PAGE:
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Efficient Finite Element Geometric Multigrid Solvers for Unstructured Grids on GPUs

Markus Geveler, Dirk Ribbrock, Dominik Goddeke, Peter Zajac, Stefan Turek
Applied Mathematics (LS3), TU Dortmund, Germany
The Second International Conference on Parallel, Distributed, Grid and Cloud Computing for Engineering (PARENG 2011)

@article{geveler2011efficient,

   title={Efficient Finite Element Geometric Multigrid Solvers for Unstructured Grids on GPUs},

   author={Geveler, M. and Ribbrock, D. and G{\”o}ddeke, D. and Zajac, P. and Turek, S.},

   booktitle={The Second International Conference on Parallel, Distributed, Grid and Cloud Computing for Engineering, PARENG 2011},

   year={2011}

}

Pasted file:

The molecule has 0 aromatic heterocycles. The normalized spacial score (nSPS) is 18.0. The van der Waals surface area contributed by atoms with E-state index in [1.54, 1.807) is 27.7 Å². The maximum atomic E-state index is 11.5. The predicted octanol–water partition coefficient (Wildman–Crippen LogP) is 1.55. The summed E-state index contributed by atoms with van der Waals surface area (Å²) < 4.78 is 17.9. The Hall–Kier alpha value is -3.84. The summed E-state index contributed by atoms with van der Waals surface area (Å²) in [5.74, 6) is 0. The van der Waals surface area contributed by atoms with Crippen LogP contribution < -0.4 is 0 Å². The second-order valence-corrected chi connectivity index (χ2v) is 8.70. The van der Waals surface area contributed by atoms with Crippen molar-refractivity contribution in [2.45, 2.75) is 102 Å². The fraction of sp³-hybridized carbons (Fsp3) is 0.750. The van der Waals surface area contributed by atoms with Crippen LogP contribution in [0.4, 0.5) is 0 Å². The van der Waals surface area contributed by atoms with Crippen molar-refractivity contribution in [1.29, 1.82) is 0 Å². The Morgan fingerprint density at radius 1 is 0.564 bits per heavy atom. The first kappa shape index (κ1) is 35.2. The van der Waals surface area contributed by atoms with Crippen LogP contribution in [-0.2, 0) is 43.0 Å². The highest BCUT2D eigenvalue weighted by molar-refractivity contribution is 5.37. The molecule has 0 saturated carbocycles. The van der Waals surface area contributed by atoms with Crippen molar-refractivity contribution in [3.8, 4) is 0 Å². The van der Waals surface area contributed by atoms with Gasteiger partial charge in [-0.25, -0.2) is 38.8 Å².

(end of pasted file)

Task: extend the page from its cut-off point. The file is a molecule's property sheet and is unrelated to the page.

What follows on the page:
Fast, robust and efficient multigrid solvers are a key numerical tool in the solution of partial differential equations discretised with finite elements. The vast majority of practical simulation scenarios requires that the underlying grid is unstructured, and that high-order discretisations are used. On the other hand, hardware is quickly evolving towards parallelism and heterogeneity, even within a single workstation. Commodity CPUs have multiple cores, and GPUs are the most prominent example of current fine-grained parallel architectures. We are convinced that geometric multigrid methods are superior to algebraic multigrid methods, emph{if} their components are designed with respect to the underlying finite element discretisation. Such an approach, which we call emph{finite element geometric multigrid (FE-GMG)}, allows the design and development of numerically optimal solvers. While many multigrid components can be parallelised in a straight forward manner, two components pose severe challenges: Robust and strong smoothers are inherently recursive and sequential, and grid transfer operations (prolongation and restriction) have to be re-formulated for the chosen finite element space and mesh hierarchy. Our approach follows the emph{hardware-oriented numerics} paradigm and we aim at simultaneously maximising numerical and computational efficiency. In this paper, we tackle the second problem and evaluate an implementation technique for geometric multigrid solvers that is based completely on sequences of sparse matrix-vector multiplications. With no loss in performance and only moderately increased memory requirements, this approach allows us to design a multigrid solver that is oblivious of the spatial dimension of the computational domain, the underlying unstructured discretisation grid, and the chosen finite element space. We are thus the first to assemble competitive geometric multigrid solvers for finite element discretisations on unstructured grids that execute very efficiently on both CPUs and GPUs. Our numerical evaluation yields that the emph{FE-GMG} completely assembled by sequences of sparse matrix-vector kernels is able to exploit the parallelism provided by multicore CPUs and GPUs: We gain a speedup of two to three when doubling the amount of memory controllers of the CPU and yet another factor of four to 14 (eight in average) when switching from a multi-core CPU to the GPU. Additionally we show that the numbering of the degrees of freedom can have a huge impact on the performance, up to a factor of 25 on both architectures.
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